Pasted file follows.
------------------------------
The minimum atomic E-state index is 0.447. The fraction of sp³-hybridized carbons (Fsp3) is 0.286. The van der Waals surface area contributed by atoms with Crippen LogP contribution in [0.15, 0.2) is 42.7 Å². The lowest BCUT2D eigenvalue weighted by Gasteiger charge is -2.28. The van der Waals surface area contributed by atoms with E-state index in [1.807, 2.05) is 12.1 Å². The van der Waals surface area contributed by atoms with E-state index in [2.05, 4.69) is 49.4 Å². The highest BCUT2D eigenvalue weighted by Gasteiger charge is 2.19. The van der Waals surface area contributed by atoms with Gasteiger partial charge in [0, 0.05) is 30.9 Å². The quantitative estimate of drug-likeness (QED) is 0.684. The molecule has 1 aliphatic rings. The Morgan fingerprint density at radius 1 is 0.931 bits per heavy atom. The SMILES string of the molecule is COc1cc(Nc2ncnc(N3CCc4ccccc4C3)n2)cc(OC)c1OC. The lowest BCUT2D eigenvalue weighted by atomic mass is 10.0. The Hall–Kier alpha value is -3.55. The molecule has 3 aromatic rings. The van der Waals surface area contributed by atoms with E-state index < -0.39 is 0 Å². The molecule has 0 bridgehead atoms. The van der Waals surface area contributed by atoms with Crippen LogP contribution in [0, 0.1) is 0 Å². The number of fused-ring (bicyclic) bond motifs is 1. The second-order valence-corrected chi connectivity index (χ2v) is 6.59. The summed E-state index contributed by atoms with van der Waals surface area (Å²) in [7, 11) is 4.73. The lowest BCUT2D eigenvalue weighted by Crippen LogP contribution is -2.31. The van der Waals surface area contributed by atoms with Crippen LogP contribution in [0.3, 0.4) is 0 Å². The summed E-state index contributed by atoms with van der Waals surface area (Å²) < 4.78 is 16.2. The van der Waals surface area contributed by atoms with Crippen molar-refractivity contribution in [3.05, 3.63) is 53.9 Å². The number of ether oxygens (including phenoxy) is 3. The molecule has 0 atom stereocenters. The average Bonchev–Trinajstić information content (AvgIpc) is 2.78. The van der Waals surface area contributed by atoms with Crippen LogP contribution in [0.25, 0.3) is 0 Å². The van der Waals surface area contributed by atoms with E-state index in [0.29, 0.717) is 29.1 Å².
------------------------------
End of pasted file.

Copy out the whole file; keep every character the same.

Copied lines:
The minimum atomic E-state index is 0.447. The fraction of sp³-hybridized carbons (Fsp3) is 0.286. The van der Waals surface area contributed by atoms with Crippen LogP contribution in [0.15, 0.2) is 42.7 Å². The lowest BCUT2D eigenvalue weighted by Gasteiger charge is -2.28. The van der Waals surface area contributed by atoms with E-state index in [1.807, 2.05) is 12.1 Å². The van der Waals surface area contributed by atoms with E-state index in [2.05, 4.69) is 49.4 Å². The highest BCUT2D eigenvalue weighted by Gasteiger charge is 2.19. The van der Waals surface area contributed by atoms with Gasteiger partial charge in [0, 0.05) is 30.9 Å². The quantitative estimate of drug-likeness (QED) is 0.684. The molecule has 1 aliphatic rings. The Morgan fingerprint density at radius 1 is 0.931 bits per heavy atom. The SMILES string of the molecule is COc1cc(Nc2ncnc(N3CCc4ccccc4C3)n2)cc(OC)c1OC. The lowest BCUT2D eigenvalue weighted by atomic mass is 10.0. The Hall–Kier alpha value is -3.55. The molecule has 3 aromatic rings. The van der Waals surface area contributed by atoms with E-state index < -0.39 is 0 Å². The molecule has 0 bridgehead atoms. The van der Waals surface area contributed by atoms with Crippen LogP contribution in [0, 0.1) is 0 Å². The number of fused-ring (bicyclic) bond motifs is 1. The second-order valence-corrected chi connectivity index (χ2v) is 6.59. The summed E-state index contributed by atoms with van der Waals surface area (Å²) in [7, 11) is 4.73. The lowest BCUT2D eigenvalue weighted by Crippen LogP contribution is -2.31. The van der Waals surface area contributed by atoms with Crippen LogP contribution in [0.3, 0.4) is 0 Å². The summed E-state index contributed by atoms with van der Waals surface area (Å²) < 4.78 is 16.2. The van der Waals surface area contributed by atoms with Crippen molar-refractivity contribution in [3.05, 3.63) is 53.9 Å². The number of ether oxygens (including phenoxy) is 3. The molecule has 0 atom stereocenters. The average Bonchev–Trinajstić information content (AvgIpc) is 2.78. The van der Waals surface area contributed by atoms with Crippen LogP contribution in [0.25, 0.3) is 0 Å². The van der Waals surface area contributed by atoms with E-state index in [0.29, 0.717) is 29.1 Å².